When you are ready to test your fly-fishing, angling or trolling skills you will find a large selection of rivers and lakes within easy driving distance. Drive approximately 50 miles (80 kilometers) northeast of Williams Lake and you will arrive at Quesnel Lake. Covering 67,173 acres (27,196 hectares), the lake is claimed to be the deepest and longest fjord lake in North America and third largest in the world. In addition to trophy-sized rainbow trout, lake char, Dolly Varden trout, and Kokanee salmon, Quesnel Lake supports about one-fourth of British Columbia's sockeye salmon. For those who prefer water sports, Quesnel Lake provides excellent beach access and boating opportunities. For a change of scenery from the rolling hills of Williams Lake, adventurers will enjoy hiking into the Cariboo Mountains lying at Quesnel Lake's north and east "arms." Here you can enjoy sweeping vistas, waterfalls and mountain peaks reaching 7,000 feet (2,134 meters).
A short scenic hike south of Quesnel Lake will take you to Horsefly Lake. Located 44 miles (70 kilometers) northeast of Williams Lake, Horsefly Lake holds a large population of Dolly Varden trout, Kokanee salmon and wild stock rainbow trout and lake trout. Fly fishermen will enjoy testing their skills in Horsefly River and nearby mountain streams. Touted as the second largest sockeye salmon spawning river in British Columbia and one of the three most spectacular salmon runs in the world, Horsefly River is not to be missed. This pristine mountain river also flows through the town of Horsefly, site of the first gold to be discovered in the Cariboo Gold Rush of 1859.
Within about 40 miles (64 kilometers), Lac La Hache lies to the south and McLeese Lake lies to the north of Williams Lake. Both offer beautiful scenery, excellent fishing, boating and water sports. Lac La Hache Provincial Park lies north of the community of Lac La Hache and offers canoeing, cycling, hiking and water skiing. The remoteness of McLeese Lake is an attraction itself, but if you are an angler you will appreciate the lake's sizeable rainbow trout and Kokanee.
Known for its sport fishing, the Fraser River lies west of McLeese Lake and runs south toward Williams Lake. Northeast of Williams Lake you will find two more havens for fishing enthusiasts. The Quesnel River is a tributary of the Fraser, and the Cariboo River is a tributary of the Quesnel River. These long rivers offer mile after mile of ideal conditions for fly-fishing enthusiasts to chase bull trout, trophy-sized rainbow trout and Dolly Varden. The rivers are also open to jet boat tours or paddling trips for rafters, canoeists and kayakers at all skill levels. Before heading out alone, consider hiring an area outfitter ready to take visitors on their next outdoor adventure.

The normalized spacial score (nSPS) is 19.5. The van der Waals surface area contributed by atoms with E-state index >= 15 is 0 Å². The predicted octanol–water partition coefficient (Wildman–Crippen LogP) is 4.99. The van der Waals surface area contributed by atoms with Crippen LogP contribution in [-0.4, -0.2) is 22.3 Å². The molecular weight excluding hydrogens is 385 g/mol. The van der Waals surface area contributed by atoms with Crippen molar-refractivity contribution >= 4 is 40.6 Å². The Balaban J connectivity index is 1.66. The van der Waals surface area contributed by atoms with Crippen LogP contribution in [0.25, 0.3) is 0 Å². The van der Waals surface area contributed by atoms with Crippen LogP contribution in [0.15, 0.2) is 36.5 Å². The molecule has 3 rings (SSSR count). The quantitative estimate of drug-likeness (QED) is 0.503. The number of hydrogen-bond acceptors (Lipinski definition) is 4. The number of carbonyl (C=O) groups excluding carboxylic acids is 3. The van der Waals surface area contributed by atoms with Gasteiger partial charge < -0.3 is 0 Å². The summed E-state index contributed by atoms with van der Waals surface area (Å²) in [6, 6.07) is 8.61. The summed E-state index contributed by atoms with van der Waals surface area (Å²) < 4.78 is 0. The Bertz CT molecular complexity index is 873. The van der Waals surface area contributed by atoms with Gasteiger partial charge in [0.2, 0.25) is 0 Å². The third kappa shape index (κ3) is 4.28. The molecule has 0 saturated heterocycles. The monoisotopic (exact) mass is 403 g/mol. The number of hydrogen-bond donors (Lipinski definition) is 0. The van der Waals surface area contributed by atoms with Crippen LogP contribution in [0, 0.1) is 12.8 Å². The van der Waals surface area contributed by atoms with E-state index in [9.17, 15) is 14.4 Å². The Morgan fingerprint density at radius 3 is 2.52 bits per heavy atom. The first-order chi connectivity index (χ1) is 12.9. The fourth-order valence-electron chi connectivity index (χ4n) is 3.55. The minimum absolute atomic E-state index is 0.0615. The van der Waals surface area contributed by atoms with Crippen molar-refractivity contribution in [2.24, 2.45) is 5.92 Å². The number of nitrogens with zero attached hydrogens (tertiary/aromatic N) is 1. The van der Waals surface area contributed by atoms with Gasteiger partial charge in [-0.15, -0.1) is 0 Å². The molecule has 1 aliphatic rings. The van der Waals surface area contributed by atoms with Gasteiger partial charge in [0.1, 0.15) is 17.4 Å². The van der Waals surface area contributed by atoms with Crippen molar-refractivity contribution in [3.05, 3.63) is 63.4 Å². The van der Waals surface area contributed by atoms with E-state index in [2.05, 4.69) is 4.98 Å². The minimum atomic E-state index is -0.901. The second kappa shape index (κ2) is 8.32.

More entertainment will be waiting when you return to Williams Lake. At the west end of the lake visitors can pick up the seven-mile (12-kilometer) River Valley Trail. As the trail crosses the valley floor, hikers will find conveniently placed interpretive signs, picnic tables and pit toilets. Multi-use trails also lead into the surrounding Douglas firs, offering a scenic ride for mountain bikers and horseback riders in the summer and cross-country skiers and snowmobilers in the winter. Golfing, local theatre productions, galleries and museums provide intriguing mid-day and evening pursuits. Plan your visit during the July Canada Day weekend, and you will be treated to the Williams Lake Stampede, the second largest professional rodeo in Canada. While the event is once a year, when you come to Williams Lake the excitement and scenery of the "old west" remains year round. Come home to Williams Lake, a family-friendly destination where beauty and history meet.